I’m not sure what conversations you’ve been having with yourself lately, but I wonder if like me you sometimes confuse your truth with the truth as you process life. Our perspectives matter, but we need God’s help to be sure we aren’t lying to ourselves

Have a blessed day!

Grace for the Imperfect

Thank you Kelly Balarie for today’s message:

See to it that no one falls short of the grace of God and that no bitter root grows up to cause trouble and defile many ~ Hebrews 12:15, NIV.

It wasn’t a major thing she did to make me upset. It was many minor things over many days. For instance, I shared a joy I was thrilled about, but she changed the subject. I sent her texts of love from the bottom of my heart, and she was either slow to respond, or didn’t respond at all. I showed love, but she didn’t invite me to things other friends were invited to.

Inside, I was ready to write her off.

I’ve invested so much, butI am done with her.

Consciously and decisively, I created distance when we were together: talking to her less, giving her short answers, avoiding eye contact, and paying attention to others more.

But at home, I felt convicted. What is true love if it is dependent on another woman’s response?

I’d looked to her response to define my worth. But in reality, my love isn’t unto her – it is unto Christ. I’d lost perspective.

Worst of all, I’d allowed something horrible to grow within me. . .

See to it that no one falls short of the grace of God and that no bitter root grows up to cause trouble and defile many (Hebrews 12:15, NIV).

A bitter root was forming.

Do you have a bitter root forming within? Toward a co-worker? A husband? A friend? A child?

There are 3 ways to pull out bad roots:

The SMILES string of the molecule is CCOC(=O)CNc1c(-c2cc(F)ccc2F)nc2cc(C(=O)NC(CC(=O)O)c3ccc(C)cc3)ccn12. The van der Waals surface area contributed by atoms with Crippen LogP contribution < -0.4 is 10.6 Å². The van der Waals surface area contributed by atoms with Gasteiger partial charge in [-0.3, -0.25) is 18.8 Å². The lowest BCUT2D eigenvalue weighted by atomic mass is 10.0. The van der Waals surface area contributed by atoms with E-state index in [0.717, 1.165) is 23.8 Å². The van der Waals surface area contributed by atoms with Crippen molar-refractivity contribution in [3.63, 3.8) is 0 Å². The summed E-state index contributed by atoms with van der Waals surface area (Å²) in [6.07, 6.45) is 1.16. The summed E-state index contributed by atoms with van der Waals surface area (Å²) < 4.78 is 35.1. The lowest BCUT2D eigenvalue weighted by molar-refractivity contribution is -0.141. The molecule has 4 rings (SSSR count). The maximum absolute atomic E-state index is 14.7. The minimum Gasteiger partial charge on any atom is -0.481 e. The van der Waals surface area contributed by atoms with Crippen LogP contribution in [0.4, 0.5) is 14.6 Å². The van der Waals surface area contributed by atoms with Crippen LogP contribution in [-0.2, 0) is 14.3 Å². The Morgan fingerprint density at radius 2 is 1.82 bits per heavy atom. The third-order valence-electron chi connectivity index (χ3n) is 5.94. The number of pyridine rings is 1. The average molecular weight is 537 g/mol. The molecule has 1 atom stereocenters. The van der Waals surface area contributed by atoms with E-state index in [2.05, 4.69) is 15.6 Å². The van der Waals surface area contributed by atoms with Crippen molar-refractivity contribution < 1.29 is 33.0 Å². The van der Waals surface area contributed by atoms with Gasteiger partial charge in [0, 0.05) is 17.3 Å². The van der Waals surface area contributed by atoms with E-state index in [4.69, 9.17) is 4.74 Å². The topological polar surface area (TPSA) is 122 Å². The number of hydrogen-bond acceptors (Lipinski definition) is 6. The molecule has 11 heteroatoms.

1. Forgive.

Christ forgave us when we were still sinners. Likewise, we forgive others while they are still imperfect. This doesn’t negate or defend bad actions, but it frees us from carrying the weight of them.

2. Extend grace.

We can extend to others the very grace we could only hope to receive on our worst day.

No one is perfect. We all are growing. We hit busy seasons. Tough seasons. Rough seasons. Pain. Trials. Tribulations. Huge mistakes.

Christ-like love bears each other’s weaknesses, so as to carry the other person’s cross, even if only for a bit. This kind of love changes relationships, brings back marriages and restores what has been lost. It resurrects.

3. Receive grace.

Undoubtedly, I had eyes for myself in this situation. There was more to this woman’s responses. I could either beat myself up for what I’d done wrong or receive the grace Jesus paid for. The first option would keep me stuck in perpetual self-harm, but the other would set me free.

You too can let yourself off the hook, because Christ is not condemning you. The second you confess, you are blessed by His grace.

Have a blessed day!